I still take significant issue with the argument that 99% of all attacks are client-side and Roger’s “proof” that anti-virus vendors block a lot of stuff is not compelling to me. Remember firewalls “block” a lot of stuff too with billions of logs of dropped traffic generated every second world-wide. Neither of these points is sufficient to make or dispel the 99% claim. The Verizon Data Breach Investigations Report I referenced is also not perfect, as Roger points out, as it only covers a minority of all attacks worldwide. But it is the best source I am aware of, so I think it is still worth referencing. And pointing to a sample graphic ( on page 8 ) meant to describe a documentation standard as “proof” that client-side attacks are responsible for all breaches is not very compelling either. Especially since it was not written to support this point in any way. However, even if we do acknowledge Roger’s “proof” graphic on page 8, take a look a the paragraph describing it that claims an egress filter (firewall) could have prevented the breach and it seems to dispel Roger’s obituary of the firewall.
But let’s set statistics aside. I imagine there are plenty of other people who can more credibly respond to Roger’s unsubstantiated claim about 99% of attacks are client-side. And, I don’t mean to argue that client-side attacks are not an issue, I simply mean to claim they are not the only issue.
Instead, I would like to hypothetically accept Roger’s postion that 99% of all successful attacks are client-side. I would argue this change in attack vectors through the years strengthens the case that a well-configured firewall is an effective security control. It is a matter of attackers coming in through the open window instead of the closed door. The growth in client-side attacks suggest the direct attack is being successfully thwarted by the firewall and less effective solutions are being exploited.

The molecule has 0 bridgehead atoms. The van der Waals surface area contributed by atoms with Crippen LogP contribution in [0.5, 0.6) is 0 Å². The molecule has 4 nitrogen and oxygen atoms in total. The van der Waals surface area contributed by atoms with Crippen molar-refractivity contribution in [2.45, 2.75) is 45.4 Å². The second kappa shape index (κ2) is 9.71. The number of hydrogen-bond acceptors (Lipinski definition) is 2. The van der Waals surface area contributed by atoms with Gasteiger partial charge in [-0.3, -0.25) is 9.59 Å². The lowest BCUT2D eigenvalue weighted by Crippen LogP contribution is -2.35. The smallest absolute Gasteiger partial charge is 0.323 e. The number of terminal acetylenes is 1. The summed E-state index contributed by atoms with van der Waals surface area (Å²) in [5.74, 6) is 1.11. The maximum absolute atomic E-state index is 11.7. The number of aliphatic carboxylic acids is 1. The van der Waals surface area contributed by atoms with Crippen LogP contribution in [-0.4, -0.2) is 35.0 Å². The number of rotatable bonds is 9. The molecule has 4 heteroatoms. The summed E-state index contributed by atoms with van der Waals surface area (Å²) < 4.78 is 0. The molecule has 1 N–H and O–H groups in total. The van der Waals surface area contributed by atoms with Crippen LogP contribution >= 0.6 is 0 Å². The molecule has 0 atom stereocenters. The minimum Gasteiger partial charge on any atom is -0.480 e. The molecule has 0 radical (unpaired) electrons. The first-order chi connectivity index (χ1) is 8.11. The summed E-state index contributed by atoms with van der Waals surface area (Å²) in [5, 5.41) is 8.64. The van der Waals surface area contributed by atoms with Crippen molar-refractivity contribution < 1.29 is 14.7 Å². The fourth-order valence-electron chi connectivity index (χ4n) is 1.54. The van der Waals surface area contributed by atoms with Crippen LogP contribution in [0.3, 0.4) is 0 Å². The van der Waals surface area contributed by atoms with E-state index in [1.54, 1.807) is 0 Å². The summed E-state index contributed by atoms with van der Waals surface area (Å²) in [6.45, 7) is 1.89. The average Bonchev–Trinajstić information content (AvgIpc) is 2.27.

The great thing about a firewall is that it employs a positive security model where only what you decide to allow is permitted and everything else is denied. When managed well, it makes it a great security solution. In contrast, malware detection and anti-virus software employ a negative security model where everything is allowed and only known bad attacks are denied. This creates a horrible cat and mouse game that the attackers seem adept at winning by staying a step ahead of the latest signatures. Which begs the question, if Roger’s argument is that client-side attacks are the real problem and the fact that we still have security problems is justification to “kill” a technology, why does he pick on the firewall. Shouldn’t he instead have called anti-virus or anti-malware or some other client-side technology dead instead? The firewall, according the Roger’s own logic, is the one technology in the game that is working.